If you feel like you're a failure it might not be your fault
Golly, I am about two weeks into my new fitness journey. I say new because this is probably the third journey I have started in the last six months. I could bore you with ridiculous excuses, like finding time as a mom of four or struggling to juggle a million things — youth ministry leader, a business, a blog and more — but "Fit Mom" has infamously shattered all the excuses we could probably come up with as moms.
I know the controversy happened forever ago in social media time, but as usual I am behind. I took a few hours to browse the web about the Fit Mom thing that is no longer a thing and knew it was exactly what I needed to finally complete my new train of thought: Sometimes we simply need to be shocked into action. Working on a book about finally getting things done has really forced me to come to terms with my own weaknesses and the things that are often hard to face about myself.
I hate being criticized, and learning to accept criticism has been the biggest challenge for me. It’s a work in progress, and so far, so good, but still, looking at the Fit Mom picture that created such overwhelming controversy, I couldn’t help but feel as if I was being called out on my own laziness.
Then it dawned on me: I am unhappy about something I have not really given 110 percent to change. I am the only woman in charge of my destiny, I am the only woman in charge of my health and wellness. I am the only woman in charge of the role I play in the success of my marriage. I am the only woman in charge of my ability to succeed.
So far, 2016 has been a transformational journey for me, and I plan on keeping it up. The thing is, it starts with the courage to really understand what holds me back.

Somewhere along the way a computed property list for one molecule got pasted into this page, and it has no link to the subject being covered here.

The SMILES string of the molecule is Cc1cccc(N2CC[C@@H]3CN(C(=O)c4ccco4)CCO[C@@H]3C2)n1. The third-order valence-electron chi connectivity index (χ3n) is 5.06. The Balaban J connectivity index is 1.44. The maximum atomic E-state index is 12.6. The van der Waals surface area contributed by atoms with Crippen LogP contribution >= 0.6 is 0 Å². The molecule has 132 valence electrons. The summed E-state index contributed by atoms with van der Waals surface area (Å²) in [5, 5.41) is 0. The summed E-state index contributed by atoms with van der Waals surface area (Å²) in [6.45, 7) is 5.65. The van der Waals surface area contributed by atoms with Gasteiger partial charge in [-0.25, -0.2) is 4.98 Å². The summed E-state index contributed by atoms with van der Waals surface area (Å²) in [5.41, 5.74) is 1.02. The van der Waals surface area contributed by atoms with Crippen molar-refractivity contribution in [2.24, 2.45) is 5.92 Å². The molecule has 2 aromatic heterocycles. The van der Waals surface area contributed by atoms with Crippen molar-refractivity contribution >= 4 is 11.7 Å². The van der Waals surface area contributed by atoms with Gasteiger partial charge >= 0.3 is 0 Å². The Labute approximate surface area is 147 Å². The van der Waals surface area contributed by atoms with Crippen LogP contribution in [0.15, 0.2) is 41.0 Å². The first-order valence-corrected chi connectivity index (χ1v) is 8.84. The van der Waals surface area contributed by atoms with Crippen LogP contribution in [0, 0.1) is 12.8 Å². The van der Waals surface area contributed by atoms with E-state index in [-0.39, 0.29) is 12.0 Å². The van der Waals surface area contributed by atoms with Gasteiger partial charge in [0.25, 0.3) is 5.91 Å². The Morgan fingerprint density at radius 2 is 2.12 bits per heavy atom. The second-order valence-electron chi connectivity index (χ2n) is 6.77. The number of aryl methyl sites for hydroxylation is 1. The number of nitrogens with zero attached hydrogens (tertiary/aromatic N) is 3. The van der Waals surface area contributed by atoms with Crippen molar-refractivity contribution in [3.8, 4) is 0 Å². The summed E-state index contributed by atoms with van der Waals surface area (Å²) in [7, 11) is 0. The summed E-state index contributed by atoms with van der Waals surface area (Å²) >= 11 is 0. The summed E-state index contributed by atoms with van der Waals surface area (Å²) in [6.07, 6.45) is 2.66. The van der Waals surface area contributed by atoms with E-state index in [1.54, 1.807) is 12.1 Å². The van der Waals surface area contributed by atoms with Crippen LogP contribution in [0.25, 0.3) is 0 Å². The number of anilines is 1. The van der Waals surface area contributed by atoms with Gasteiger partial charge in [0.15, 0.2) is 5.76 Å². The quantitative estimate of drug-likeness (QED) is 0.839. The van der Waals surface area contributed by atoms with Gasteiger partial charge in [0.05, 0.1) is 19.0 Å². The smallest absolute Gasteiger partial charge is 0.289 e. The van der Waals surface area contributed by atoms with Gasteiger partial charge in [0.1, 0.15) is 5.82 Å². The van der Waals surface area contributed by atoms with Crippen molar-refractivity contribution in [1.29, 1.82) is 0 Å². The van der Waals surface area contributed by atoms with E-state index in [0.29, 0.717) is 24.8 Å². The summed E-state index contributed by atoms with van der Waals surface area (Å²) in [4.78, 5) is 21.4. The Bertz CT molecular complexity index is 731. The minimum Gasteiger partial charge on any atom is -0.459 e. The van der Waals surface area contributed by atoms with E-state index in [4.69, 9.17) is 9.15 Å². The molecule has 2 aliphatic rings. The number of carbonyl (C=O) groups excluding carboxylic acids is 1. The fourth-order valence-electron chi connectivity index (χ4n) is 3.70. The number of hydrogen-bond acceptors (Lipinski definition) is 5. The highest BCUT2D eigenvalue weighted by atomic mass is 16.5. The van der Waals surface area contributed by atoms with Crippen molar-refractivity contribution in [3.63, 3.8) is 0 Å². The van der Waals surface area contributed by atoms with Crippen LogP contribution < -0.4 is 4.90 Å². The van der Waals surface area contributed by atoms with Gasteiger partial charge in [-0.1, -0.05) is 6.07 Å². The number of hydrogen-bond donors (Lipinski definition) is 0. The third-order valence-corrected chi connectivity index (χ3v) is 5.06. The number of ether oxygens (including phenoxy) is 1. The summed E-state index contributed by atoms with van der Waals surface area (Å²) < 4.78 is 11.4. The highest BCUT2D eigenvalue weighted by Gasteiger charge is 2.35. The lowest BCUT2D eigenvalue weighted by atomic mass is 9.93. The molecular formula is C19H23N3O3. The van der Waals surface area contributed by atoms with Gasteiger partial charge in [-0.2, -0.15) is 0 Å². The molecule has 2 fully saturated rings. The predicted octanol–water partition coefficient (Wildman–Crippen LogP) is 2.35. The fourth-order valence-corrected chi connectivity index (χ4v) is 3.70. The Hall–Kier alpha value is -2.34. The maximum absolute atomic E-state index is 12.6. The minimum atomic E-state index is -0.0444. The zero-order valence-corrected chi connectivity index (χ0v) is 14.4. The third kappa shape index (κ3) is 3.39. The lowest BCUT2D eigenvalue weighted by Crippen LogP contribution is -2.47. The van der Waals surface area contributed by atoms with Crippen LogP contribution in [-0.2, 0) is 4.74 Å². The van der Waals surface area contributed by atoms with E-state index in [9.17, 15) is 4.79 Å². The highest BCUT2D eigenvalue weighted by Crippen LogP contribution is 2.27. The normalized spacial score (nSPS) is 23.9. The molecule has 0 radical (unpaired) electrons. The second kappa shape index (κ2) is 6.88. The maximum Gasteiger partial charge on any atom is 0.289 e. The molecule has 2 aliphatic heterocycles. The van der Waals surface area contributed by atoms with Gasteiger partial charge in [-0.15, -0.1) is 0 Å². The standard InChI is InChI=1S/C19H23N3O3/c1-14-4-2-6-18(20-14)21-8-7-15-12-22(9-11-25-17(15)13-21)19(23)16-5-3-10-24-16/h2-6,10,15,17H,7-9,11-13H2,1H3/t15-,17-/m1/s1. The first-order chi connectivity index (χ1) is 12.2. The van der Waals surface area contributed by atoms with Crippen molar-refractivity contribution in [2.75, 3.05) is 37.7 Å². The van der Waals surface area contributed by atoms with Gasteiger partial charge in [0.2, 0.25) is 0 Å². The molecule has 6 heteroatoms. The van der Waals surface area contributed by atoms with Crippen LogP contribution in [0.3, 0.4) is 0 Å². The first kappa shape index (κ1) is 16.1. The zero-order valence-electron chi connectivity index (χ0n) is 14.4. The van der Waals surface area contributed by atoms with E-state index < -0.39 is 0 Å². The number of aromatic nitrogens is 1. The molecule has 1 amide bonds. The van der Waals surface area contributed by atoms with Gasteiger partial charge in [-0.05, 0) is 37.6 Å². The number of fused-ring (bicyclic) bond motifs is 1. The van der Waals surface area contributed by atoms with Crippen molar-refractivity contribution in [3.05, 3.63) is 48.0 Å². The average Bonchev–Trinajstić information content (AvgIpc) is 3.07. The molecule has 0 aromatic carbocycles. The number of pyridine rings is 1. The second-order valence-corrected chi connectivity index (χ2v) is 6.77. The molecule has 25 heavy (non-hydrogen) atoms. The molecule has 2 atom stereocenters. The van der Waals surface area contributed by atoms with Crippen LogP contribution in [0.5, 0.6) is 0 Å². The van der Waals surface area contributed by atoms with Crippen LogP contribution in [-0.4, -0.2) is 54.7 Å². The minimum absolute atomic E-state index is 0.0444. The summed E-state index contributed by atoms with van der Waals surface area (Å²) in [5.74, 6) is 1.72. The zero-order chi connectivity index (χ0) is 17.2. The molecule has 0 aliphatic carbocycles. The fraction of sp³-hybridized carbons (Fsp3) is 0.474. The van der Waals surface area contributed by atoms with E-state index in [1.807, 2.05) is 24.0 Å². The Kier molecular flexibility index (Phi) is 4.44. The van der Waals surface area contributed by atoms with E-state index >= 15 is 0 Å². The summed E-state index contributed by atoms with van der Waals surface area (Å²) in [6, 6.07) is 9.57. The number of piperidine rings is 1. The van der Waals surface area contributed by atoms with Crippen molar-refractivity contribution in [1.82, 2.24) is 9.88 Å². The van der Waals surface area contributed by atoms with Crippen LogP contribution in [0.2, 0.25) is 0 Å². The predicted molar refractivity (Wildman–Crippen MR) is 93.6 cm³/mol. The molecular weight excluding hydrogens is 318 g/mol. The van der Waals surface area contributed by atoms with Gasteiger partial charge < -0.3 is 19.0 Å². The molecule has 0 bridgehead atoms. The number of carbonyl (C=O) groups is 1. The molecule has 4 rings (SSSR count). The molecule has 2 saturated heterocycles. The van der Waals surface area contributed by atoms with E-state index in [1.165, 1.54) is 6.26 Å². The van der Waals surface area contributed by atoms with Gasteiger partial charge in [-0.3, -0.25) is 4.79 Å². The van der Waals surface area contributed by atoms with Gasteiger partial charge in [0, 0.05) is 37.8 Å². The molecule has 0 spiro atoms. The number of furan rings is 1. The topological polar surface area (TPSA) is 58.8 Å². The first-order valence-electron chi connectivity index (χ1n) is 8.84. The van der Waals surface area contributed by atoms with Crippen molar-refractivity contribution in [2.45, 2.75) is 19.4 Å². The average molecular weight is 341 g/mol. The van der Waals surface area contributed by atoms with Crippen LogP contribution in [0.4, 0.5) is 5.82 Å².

Feeling like I have bad luck
You are probably right, things always seem to go wrong for you. Just when you think you’ve caught a break, things go completely wrong.
You find yourself wondering, How the hell did I get here again?
And yet after interviewing some fabulous #girlbosses, many of whom have experienced setbacks in various areas of their lives, I have learned that your luck — or lack thereof — has nothing to do with whether or not you will succeed. Some people seem to have the world handed to them on a silver platter and still find a way to fail.
Work is the only thing that will guarantee your success. In No Excuses!: The Power of Self-Discipline, Brian Tracy shares that “80 percent of the population lives on Someday Isle most of the time. They think and dream and fantasize about some of the things they are going to do 'someday.' ”
Bad luck is not what holds us back. All focusing on your bad luck does is lead you down a spiral of self-pity that ends in depression and exhaustion. I have been there several times and completely understand not only how hard it is to accept but how hard it is to create a mind shift out of your own negative self-deprivation. Learning to set achievable goals and tackling these goals one at a time is the key to finally making a change. As women, we try to take on the world, feeling the need to be everyone’s superhero. Although it sounds like a great idea, you are setting yourself up for failure, because it is impossible to get everything right.